Sometimes it takes a lot of courage to be comfortable in your own skin. It shouldn’t have to be that way, but it is.
All too often our culture teaches us to ostracize the different, to fear that which we can’t understand, to alienate our siblings for no reason other than they’re different. For those who endure being cast out, that’s bad enough, but the injury magnifies when those values are couched in our faith structure.
One regrettable legacy of Christianity from the last 50 years will be the intentional expulsion of the LGBTQIA+ community. Fortunately, pockets of resistance have provided welcome, inclusion, and compassion. Those pockets are diverse, numerous, and growing. It’s a source of hope for progressive Christians and for Chalice.
I had the sacred opportunity to be immersed in one of those pockets at the Colors of Hope retreat in late October. About three dozen faith-filled LGBTQ+ people and allies gathered at the Christmount retreat center near Asheville, North Carolina, for four days of fellowship, connection, and faith. Earlier this year Chalice Press published Colors of Hope: A Devotional Journal from LGBTQ+ Christians, the book that inspired the retreat, and we are proud co-sponsors of the event organized by Disciples AllianceQ. We were encouraged to wonder at the world around us, resist the pressure to conform, to stretch ourselves, to share our faith and hopes for our world, and to hope for each other and our faith.
We were encouraged to be comfortable in our own skins.
For four days in the Appalachians, amid a blanket of autumn colors and splendid weather, all was right with the world.
Melissa Guthrie is the executive director of Disciples AllianceQ, Colors of Hope’s editor and a contributor, and the retreat organizer. Several other contributors led workshops, and everybody had a part to play in building the kind of community we imagine in our most optimistic moments. Together, we were hoping in color — Kodachrome, technicolor, use-all-the-filters color.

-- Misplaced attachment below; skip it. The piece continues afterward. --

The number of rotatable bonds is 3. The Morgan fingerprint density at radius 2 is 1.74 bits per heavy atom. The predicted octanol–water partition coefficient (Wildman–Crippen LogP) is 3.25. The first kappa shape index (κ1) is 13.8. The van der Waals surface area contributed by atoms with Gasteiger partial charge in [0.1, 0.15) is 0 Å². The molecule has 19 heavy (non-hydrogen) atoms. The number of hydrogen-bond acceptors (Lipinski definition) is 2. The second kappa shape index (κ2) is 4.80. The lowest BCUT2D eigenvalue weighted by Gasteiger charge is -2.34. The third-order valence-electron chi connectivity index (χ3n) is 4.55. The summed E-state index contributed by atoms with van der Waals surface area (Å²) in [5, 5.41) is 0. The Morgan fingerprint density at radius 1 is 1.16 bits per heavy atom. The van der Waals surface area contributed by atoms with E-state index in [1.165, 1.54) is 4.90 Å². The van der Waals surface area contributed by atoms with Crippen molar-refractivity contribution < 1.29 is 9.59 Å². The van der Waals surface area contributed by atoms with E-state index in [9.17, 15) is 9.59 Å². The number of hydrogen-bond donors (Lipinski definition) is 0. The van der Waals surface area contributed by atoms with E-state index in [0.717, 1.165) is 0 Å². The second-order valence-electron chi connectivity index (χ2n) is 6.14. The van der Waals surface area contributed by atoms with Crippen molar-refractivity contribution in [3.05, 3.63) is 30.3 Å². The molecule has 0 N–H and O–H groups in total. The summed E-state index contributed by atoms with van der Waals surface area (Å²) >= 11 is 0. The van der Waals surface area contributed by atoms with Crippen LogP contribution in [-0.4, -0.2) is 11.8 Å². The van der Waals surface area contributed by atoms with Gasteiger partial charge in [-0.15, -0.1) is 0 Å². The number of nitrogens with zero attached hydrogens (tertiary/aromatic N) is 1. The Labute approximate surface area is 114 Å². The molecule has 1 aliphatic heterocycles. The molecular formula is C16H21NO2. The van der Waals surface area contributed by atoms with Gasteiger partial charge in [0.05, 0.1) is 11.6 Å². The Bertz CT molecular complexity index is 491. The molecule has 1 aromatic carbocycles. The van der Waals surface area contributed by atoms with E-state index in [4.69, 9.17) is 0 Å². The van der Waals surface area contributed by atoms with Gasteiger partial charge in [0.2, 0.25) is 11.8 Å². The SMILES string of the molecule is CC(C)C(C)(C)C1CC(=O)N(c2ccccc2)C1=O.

The most life-changing moments of the Colors of Hope retreat are also the hardest to detect. My hunch is that each of us came down from the mountaintop changed in ways we couldn’t quite explain but could certainly sense deep in our souls. It could simply have been a look into a different way of life, or it could have been a sense of acceptance by a new family that will sustain them the rest of their life.
Christianity is slowly repenting for the sins of exclusion, returning to the community Jesus inspired in his ministry. Events like Colors of Hope ground us, guide us, and send us with God’s grace toward a better day.
You can get a glimpse of that better day for yourself or give it as a gift. Order your copy of Colors of Hope now.
(Photo: Contributors to Color of Hope at the closing worship (L-R): Rev. Allen V. Harris (he/him), William DeShay Jackson (they/them), Rev. Tyler Heston (he/him), Rev. Melissa Guthrie (she/her), Rev. Marian Edmonds-Allen (she/they), Rev. Brendan Y. Boone (he/him), Nadia Tavera (she/they/elle)).